Dale Turner’s recent post on FEDCAN blog, “Aboriginal Relations in Canada: The Importance of Political Reconciliation” asks the question: What is the meaning of reconciliation? Turner suggests that the Truth and Reconciliation Commission (TRC) is about both the healing of estranged relationships as well as “an expression of Indigenous nationhood” and as such, it is political.
Why does Turner think this? According to Turner, section 35 (1) of the Charter of Rights and Freedoms (which reads: “The existing aboriginal and treaty rights of the aboriginal peoples of Canada are hereby recognized and affirmed”) affirms individual rights, but only within Crown sovereignty. Meaning, Aboriginal laws, customs, and practices have to be “articulated in the language of the common law, as opposed to Aboriginal peoples looking to their spiritual practices and philosophical systems of though as logical sources of their rights” (Turner 2011). For Turner then, the concern for the TRC lies not in whether or not is a good idea to have the TRC, but the kind of reconciliation happening- one that seems to ignore the political dimension of this form of reconciliation. If reconciliation includes self-government, then the TRC needs to address constitutional and political problems for actually reaching this type of reconciliation. While Turner doesn’t want the TRC to turn into a reassessment of s. 35 (1), he does suggest that the Commissioners need to pay more attention to what Aboriginal people are saying about the past, and see that the vision for healing is an expression of Indigenous nationhood, and therefore political.
Turner is making an excellent point here- what *is* the model for the TRC? The TRC website seems to suggest there are many communities events in which survivors (direct experience or children of survivors) are able to tell their stories and discuss their experiences in residential schools. These statements are meant to provide an outlet for First Nations to express their experiences, but they are also taken in order to create a historical record or the residential school system. The TRC will also create a report including recommendations to the Government of Canada in regards to residential school history, purpose, operation, effect and consequences (intergenerational included) and the impact of the ongoing legacy of the schools.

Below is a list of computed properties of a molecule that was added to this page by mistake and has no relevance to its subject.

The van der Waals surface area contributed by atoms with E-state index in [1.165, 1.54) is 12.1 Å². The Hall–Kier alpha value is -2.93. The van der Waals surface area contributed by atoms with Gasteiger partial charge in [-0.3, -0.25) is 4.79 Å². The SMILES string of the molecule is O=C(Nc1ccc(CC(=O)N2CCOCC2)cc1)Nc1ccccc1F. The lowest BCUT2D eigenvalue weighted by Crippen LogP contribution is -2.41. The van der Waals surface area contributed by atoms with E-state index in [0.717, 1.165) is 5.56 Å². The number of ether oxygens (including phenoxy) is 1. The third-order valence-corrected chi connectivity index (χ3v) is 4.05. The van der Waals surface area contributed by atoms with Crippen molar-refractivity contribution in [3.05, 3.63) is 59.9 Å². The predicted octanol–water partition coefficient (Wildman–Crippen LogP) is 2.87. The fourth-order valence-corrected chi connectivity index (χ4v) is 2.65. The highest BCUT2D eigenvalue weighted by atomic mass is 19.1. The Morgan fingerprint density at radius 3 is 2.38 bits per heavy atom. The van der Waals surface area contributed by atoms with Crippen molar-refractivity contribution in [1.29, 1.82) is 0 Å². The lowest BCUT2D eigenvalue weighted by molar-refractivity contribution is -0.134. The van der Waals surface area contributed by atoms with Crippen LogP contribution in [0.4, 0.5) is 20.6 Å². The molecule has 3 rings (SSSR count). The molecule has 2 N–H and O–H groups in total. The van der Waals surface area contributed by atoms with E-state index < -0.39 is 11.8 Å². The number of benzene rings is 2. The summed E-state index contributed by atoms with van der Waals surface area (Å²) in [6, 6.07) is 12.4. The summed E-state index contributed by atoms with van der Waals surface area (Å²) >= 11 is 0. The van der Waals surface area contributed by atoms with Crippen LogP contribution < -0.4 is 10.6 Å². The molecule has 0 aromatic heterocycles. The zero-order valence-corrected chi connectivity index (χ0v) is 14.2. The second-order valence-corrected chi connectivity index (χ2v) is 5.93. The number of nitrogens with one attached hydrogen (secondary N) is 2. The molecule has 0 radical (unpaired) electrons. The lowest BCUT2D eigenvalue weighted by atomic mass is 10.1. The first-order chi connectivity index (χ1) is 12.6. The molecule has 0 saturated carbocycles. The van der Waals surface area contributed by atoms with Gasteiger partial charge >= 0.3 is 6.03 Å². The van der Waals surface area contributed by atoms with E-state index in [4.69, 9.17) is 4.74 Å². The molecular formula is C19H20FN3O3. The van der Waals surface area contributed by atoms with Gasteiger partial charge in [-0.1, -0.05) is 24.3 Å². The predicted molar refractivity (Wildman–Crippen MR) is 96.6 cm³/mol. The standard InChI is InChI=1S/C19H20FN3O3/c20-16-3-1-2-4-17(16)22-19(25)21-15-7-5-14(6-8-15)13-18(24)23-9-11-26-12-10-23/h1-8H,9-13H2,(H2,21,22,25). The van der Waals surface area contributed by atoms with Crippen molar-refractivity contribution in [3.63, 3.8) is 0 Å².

While the TRC website seems to suggest that involvement with First Nations is paramount in the TRCs mandate, I understand what Turner is suggesting and it’s a valid point- isn’t all of this reconciliation sort of dancing around a much larger issue- land claims and treaty rights? Turner defines for us using the Oxford English Dictionary- 1. The action of restoring estrange people or parties to friendship; the result of this; the fact of being reconciled. 2. The action or an act of bringing a thing or things to agreement, concord, or harmony; the fact of being made consistent or compatible. I can understand that the TRC wasn’t created to directly deal with these sorts of issues, the mandate seems to put the first possible definition of “reconciliation” into action- reconciling estranged parties. But *how*? This seems to be the more pressing question. While I can’t argue against the inherent value of the telling of stories and the airing of grievances I can’t help but wonder about the actual practical outcomes of the TRC. Treaties and land claims are certainly the elephant in the room when it comes to First Nations rights and treatment. It will be very interesting to see what the government plans on doing after the TRC finishes. I suspect some of the “what happens next” may well be based upon the recommendations of the commission itself. Of course this kind of situation only reminds of the previous attempt at suggestions for improvement for First Nations. In 1996 the Royal Commission released a report that provided a detailed summary of the history of treatment of First Nations in Canada, as well as suggestions to renew relations between the government and First Nations. So, not to be too cynical here, but it seems to me the TRC report might end up in a similar situation- dying a few months after birth. Of course, I try to remain optimistic, and I suppose the answer to this will not be answered for some time, but I appreciate Turner’s reminder than no matter what the venue, politics is at play.
Read Turner’s article here: http://blog.fedcan.ca/2011/05/03/aboriginal-relations-in-canada-the-importance-of-political-reconciliation/#more-1483